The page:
On 15-17 June 2020, the Skoll Centre’s Map the System Competition held its Global Final virtually. The team from The University of North Carolina at Chapel Hill competed against 30 other finalists from institutions around the world at the event, coming in third place in the competition. Team members Meghan O’Leary, Paige Logan, Sarah Mills, Shelley Golden and Kristen Hassmiller Lich tell us how they mapped the system to explore inequities in tobacco control.
Smoking rates have declined considerably over the last five decades in the United States. However, this progress has not been shared equally. Many lower-income and racial/ethnic minority populations are more likely to smoke than their counterparts and disproportionately shoulder the burden of tobacco-related disease.
We created a team focused on understanding socioeconomic and racial/ethnic disparities in smoking from a systems perspective. Members of our team represent the fields of health behavior, health policy, and systems science. Building on these backgrounds, we developed a model that captures the multilevel factors affecting smoking. Processes of marginalization and segregation, as well as employment and housing factors that may produce financial strain, are included as key contributors to smoking in our model. By documenting these structural reasons for smoking disparities and lived experiences of people of color and lower-income groups, we hope our model can help to effectively engage communities and relevant stakeholders and to design tobacco control policies and programs capable of reducing smoking in priority populations.
Developing our model
Our model of smoking is informed by tobacco control literature and interviews with key stakeholders. We consulted prior research to identify factors associated with smoking. This included a close review of 12 prior smoking models – none of which addressed the specific factors contributing to higher smoking rates in priority populations. We turned to fundamental cause and social stress theories to identify these root causes of smoking among racial/ethnic minorities and lower-income groups.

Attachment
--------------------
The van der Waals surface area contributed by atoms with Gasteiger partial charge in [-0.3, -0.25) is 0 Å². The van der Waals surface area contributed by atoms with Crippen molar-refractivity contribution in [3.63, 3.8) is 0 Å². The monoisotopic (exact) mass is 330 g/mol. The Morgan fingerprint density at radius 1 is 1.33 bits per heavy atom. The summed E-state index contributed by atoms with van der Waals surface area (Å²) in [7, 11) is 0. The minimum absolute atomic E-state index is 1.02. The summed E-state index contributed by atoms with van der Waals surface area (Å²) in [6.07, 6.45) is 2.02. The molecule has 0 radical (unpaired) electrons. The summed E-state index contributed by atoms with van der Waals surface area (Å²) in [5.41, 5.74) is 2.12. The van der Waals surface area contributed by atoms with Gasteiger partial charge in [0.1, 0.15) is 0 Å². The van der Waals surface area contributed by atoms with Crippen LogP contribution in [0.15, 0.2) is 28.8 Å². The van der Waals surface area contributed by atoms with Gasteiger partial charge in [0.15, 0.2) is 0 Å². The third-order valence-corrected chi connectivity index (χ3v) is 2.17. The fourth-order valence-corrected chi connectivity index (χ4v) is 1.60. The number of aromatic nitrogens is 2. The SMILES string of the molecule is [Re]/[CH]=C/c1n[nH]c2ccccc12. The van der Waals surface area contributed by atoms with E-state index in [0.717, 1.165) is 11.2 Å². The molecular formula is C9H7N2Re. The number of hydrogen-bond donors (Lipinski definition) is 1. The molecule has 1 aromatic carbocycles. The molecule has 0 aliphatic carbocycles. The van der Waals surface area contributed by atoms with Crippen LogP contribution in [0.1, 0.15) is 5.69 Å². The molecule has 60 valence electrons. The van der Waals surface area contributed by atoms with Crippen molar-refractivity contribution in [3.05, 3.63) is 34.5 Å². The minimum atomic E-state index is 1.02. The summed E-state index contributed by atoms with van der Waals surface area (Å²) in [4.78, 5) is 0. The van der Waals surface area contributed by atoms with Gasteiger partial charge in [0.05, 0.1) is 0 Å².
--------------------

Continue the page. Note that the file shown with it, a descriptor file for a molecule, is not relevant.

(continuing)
We shared a model draft with nine stakeholders, who provided insightful feedback about our model, allowing us to consider new factors that should be included and challenging us to carefully consider the relationships between variables. They provided the perspectives of smokers, mental health professionals, health equity advocates, and community-based organizations.
Our Smoking Model
Green = individual-level factors associated with smoking
Blue = environmental-level factors associated with smoking
Red = root causes of smoking among racial/ethnic minority and low-income populations
+ indicates the variables move in the same direction (e.g., as stress increases, tobacco use increases)
– indicates the variables move in the opposite direction (e.g., as access to cessation services increases, tobacco use decreases)
We applied our model to tobacco control policies designed to improve equity in tobacco control, revealing how the policies are intended to address disparities, as well as their potential unintended effects that may sustain or worsen disparities. For example, smoke-free public housing aims to lower smoking among public housing residents by creating more smoke-free homes and reducing pro-smoking norms. Yet, violation of this policy may result in financial strain and/or housing instability, increasing stress and reducing feelings of controls, which can lead to increased smoking. The figures below illustrate these intended and unintended effects.
Reinforcing loops in the model are indicated with an ‘R’ and represent relationships that will continue to grow, or reinforce, over time.
We identified two other disparities-focused policies with potential unintended consequences per our model:
A menthol ban intends to reduce smoking among those who prefer menthol cigarettes. However, targeted marketing of other tobacco products is still possible through segregation and discrimination.
Minimum price laws (MPLs) enact the largest price increases on the least expensive tobacco products. While expected to reduce smoking by raising prices, this policy may unintentionally increase financial strain and stress and reduce feelings of control.
1. Use a health equity lens
Tobacco control efforts often focus on reducing smoking at the population level, but to ensure equitable outcomes, attention to priority populations is needed. Being intentional and focusing on how systemic racism and other structural factors permeate the model pathways and contribute to smoking disparities is critical. Future tobacco control efforts must acknowledge and address these lived experiences of communities.